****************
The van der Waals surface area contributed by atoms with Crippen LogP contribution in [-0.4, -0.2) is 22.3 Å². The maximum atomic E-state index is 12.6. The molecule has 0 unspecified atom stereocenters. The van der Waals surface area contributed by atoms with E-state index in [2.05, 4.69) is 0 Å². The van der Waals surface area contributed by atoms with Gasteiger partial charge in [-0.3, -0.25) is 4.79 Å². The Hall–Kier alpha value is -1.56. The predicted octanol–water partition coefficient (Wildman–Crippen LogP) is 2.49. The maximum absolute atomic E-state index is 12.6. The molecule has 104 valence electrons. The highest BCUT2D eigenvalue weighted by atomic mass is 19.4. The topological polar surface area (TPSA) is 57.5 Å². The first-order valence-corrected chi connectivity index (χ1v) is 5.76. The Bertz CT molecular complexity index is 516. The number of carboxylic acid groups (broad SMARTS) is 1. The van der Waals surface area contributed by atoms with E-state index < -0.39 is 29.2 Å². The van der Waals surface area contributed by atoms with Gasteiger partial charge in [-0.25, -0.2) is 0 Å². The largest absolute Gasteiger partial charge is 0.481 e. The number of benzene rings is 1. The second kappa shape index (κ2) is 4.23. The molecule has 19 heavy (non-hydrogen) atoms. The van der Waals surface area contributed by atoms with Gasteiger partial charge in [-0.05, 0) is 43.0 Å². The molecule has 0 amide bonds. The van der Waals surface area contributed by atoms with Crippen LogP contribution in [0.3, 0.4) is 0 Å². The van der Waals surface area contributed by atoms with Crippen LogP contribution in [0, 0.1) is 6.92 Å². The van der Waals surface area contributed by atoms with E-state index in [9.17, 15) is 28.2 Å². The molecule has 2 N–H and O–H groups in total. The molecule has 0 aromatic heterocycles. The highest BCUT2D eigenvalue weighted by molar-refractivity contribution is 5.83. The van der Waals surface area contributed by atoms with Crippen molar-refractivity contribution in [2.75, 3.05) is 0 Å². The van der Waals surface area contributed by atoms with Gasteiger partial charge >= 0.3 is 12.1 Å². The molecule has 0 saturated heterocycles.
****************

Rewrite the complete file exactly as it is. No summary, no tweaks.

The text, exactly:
The van der Waals surface area contributed by atoms with Crippen LogP contribution in [-0.4, -0.2) is 22.3 Å². The maximum atomic E-state index is 12.6. The molecule has 0 unspecified atom stereocenters. The van der Waals surface area contributed by atoms with E-state index in [2.05, 4.69) is 0 Å². The van der Waals surface area contributed by atoms with Gasteiger partial charge in [-0.3, -0.25) is 4.79 Å². The Hall–Kier alpha value is -1.56. The predicted octanol–water partition coefficient (Wildman–Crippen LogP) is 2.49. The maximum absolute atomic E-state index is 12.6. The molecule has 104 valence electrons. The highest BCUT2D eigenvalue weighted by atomic mass is 19.4. The topological polar surface area (TPSA) is 57.5 Å². The first-order valence-corrected chi connectivity index (χ1v) is 5.76. The Bertz CT molecular complexity index is 516. The number of carboxylic acid groups (broad SMARTS) is 1. The van der Waals surface area contributed by atoms with E-state index < -0.39 is 29.2 Å². The van der Waals surface area contributed by atoms with Gasteiger partial charge in [-0.25, -0.2) is 0 Å². The largest absolute Gasteiger partial charge is 0.481 e. The number of benzene rings is 1. The second kappa shape index (κ2) is 4.23. The molecule has 19 heavy (non-hydrogen) atoms. The van der Waals surface area contributed by atoms with Gasteiger partial charge in [-0.05, 0) is 43.0 Å². The molecule has 0 amide bonds. The van der Waals surface area contributed by atoms with Crippen LogP contribution in [0.3, 0.4) is 0 Å². The van der Waals surface area contributed by atoms with Crippen LogP contribution in [0, 0.1) is 6.92 Å². The van der Waals surface area contributed by atoms with E-state index in [9.17, 15) is 28.2 Å². The molecule has 2 N–H and O–H groups in total. The molecule has 0 aromatic heterocycles. The highest BCUT2D eigenvalue weighted by molar-refractivity contribution is 5.83. The van der Waals surface area contributed by atoms with Crippen molar-refractivity contribution in [2.75, 3.05) is 0 Å². The van der Waals surface area contributed by atoms with Gasteiger partial charge >= 0.3 is 12.1 Å². The molecule has 0 saturated heterocycles.